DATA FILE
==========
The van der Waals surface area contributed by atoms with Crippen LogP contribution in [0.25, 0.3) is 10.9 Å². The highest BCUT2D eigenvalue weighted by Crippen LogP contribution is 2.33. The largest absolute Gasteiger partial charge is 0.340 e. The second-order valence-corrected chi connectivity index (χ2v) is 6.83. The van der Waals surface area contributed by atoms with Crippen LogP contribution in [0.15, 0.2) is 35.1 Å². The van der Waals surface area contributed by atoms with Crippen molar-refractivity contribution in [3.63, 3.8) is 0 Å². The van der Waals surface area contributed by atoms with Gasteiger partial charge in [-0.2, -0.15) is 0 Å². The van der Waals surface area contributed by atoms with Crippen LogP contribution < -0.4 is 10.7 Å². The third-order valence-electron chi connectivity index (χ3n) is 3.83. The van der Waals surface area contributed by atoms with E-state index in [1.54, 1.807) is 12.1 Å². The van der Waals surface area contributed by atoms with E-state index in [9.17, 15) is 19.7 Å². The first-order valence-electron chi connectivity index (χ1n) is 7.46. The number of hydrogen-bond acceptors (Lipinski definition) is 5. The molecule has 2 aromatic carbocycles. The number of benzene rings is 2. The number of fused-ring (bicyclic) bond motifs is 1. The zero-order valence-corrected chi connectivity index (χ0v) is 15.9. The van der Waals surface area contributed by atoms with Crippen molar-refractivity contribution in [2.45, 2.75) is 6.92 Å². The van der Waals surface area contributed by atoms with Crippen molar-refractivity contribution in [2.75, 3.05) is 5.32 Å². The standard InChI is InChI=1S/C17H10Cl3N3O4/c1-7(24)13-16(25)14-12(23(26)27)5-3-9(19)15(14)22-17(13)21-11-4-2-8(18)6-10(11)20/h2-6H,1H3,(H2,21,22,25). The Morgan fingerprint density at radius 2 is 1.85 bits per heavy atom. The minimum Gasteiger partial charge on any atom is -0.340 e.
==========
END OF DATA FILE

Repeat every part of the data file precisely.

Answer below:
The van der Waals surface area contributed by atoms with Crippen LogP contribution in [0.25, 0.3) is 10.9 Å². The highest BCUT2D eigenvalue weighted by Crippen LogP contribution is 2.33. The largest absolute Gasteiger partial charge is 0.340 e. The second-order valence-corrected chi connectivity index (χ2v) is 6.83. The van der Waals surface area contributed by atoms with Crippen LogP contribution in [0.15, 0.2) is 35.1 Å². The van der Waals surface area contributed by atoms with Crippen molar-refractivity contribution in [3.63, 3.8) is 0 Å². The van der Waals surface area contributed by atoms with Gasteiger partial charge in [-0.2, -0.15) is 0 Å². The van der Waals surface area contributed by atoms with Crippen LogP contribution < -0.4 is 10.7 Å². The third-order valence-electron chi connectivity index (χ3n) is 3.83. The van der Waals surface area contributed by atoms with E-state index in [1.54, 1.807) is 12.1 Å². The van der Waals surface area contributed by atoms with E-state index in [9.17, 15) is 19.7 Å². The first-order valence-electron chi connectivity index (χ1n) is 7.46. The number of hydrogen-bond acceptors (Lipinski definition) is 5. The molecule has 2 aromatic carbocycles. The number of benzene rings is 2. The number of fused-ring (bicyclic) bond motifs is 1. The zero-order valence-corrected chi connectivity index (χ0v) is 15.9. The van der Waals surface area contributed by atoms with Crippen molar-refractivity contribution in [2.45, 2.75) is 6.92 Å². The van der Waals surface area contributed by atoms with Crippen molar-refractivity contribution in [2.75, 3.05) is 5.32 Å². The standard InChI is InChI=1S/C17H10Cl3N3O4/c1-7(24)13-16(25)14-12(23(26)27)5-3-9(19)15(14)22-17(13)21-11-4-2-8(18)6-10(11)20/h2-6H,1H3,(H2,21,22,25). The Morgan fingerprint density at radius 2 is 1.85 bits per heavy atom. The minimum Gasteiger partial charge on any atom is -0.340 e.